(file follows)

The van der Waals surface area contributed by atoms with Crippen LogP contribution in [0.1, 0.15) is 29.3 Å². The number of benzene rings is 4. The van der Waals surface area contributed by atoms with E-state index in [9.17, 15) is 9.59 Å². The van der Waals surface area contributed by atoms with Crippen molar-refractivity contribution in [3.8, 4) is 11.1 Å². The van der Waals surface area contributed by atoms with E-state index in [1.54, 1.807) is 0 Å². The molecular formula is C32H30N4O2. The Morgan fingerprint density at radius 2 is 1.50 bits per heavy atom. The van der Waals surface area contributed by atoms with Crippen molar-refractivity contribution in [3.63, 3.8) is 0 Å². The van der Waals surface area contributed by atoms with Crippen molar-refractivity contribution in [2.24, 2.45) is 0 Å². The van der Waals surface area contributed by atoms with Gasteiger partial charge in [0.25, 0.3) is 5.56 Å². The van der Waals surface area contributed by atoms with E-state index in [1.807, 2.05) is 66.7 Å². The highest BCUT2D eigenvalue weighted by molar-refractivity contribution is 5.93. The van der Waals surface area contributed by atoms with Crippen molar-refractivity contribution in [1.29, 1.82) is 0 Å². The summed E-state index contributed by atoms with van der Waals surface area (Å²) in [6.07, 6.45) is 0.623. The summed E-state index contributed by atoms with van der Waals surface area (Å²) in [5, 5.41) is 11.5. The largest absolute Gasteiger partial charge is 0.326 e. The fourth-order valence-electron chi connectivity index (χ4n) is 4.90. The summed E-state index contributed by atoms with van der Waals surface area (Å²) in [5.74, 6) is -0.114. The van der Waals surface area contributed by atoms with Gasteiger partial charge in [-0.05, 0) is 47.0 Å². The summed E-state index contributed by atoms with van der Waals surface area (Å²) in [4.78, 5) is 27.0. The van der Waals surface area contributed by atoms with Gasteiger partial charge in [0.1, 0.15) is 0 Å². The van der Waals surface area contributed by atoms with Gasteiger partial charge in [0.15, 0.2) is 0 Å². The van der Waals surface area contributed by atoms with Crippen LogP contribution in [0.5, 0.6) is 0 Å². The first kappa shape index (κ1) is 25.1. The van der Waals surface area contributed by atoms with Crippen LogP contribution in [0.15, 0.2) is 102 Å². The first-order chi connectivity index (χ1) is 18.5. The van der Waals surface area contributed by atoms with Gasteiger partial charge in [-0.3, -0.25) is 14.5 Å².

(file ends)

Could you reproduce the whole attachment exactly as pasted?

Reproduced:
The van der Waals surface area contributed by atoms with Crippen LogP contribution in [0.1, 0.15) is 29.3 Å². The number of benzene rings is 4. The van der Waals surface area contributed by atoms with E-state index in [9.17, 15) is 9.59 Å². The van der Waals surface area contributed by atoms with Crippen molar-refractivity contribution in [3.8, 4) is 11.1 Å². The van der Waals surface area contributed by atoms with E-state index in [1.54, 1.807) is 0 Å². The molecular formula is C32H30N4O2. The Morgan fingerprint density at radius 2 is 1.50 bits per heavy atom. The van der Waals surface area contributed by atoms with Crippen molar-refractivity contribution in [3.63, 3.8) is 0 Å². The van der Waals surface area contributed by atoms with Crippen molar-refractivity contribution in [2.24, 2.45) is 0 Å². The van der Waals surface area contributed by atoms with Gasteiger partial charge in [0.25, 0.3) is 5.56 Å². The van der Waals surface area contributed by atoms with E-state index in [1.807, 2.05) is 66.7 Å². The highest BCUT2D eigenvalue weighted by molar-refractivity contribution is 5.93. The van der Waals surface area contributed by atoms with Crippen molar-refractivity contribution in [1.29, 1.82) is 0 Å². The summed E-state index contributed by atoms with van der Waals surface area (Å²) in [6.07, 6.45) is 0.623. The summed E-state index contributed by atoms with van der Waals surface area (Å²) in [5, 5.41) is 11.5. The largest absolute Gasteiger partial charge is 0.326 e. The fourth-order valence-electron chi connectivity index (χ4n) is 4.90. The summed E-state index contributed by atoms with van der Waals surface area (Å²) in [5.74, 6) is -0.114. The van der Waals surface area contributed by atoms with Gasteiger partial charge in [-0.05, 0) is 47.0 Å². The summed E-state index contributed by atoms with van der Waals surface area (Å²) in [4.78, 5) is 27.0. The van der Waals surface area contributed by atoms with Gasteiger partial charge in [0.1, 0.15) is 0 Å². The van der Waals surface area contributed by atoms with Gasteiger partial charge in [0.15, 0.2) is 0 Å². The van der Waals surface area contributed by atoms with Crippen LogP contribution in [0.5, 0.6) is 0 Å². The first kappa shape index (κ1) is 25.1. The van der Waals surface area contributed by atoms with Crippen LogP contribution in [0.15, 0.2) is 102 Å². The first-order chi connectivity index (χ1) is 18.5. The van der Waals surface area contributed by atoms with Gasteiger partial charge in [-0.3, -0.25) is 14.5 Å².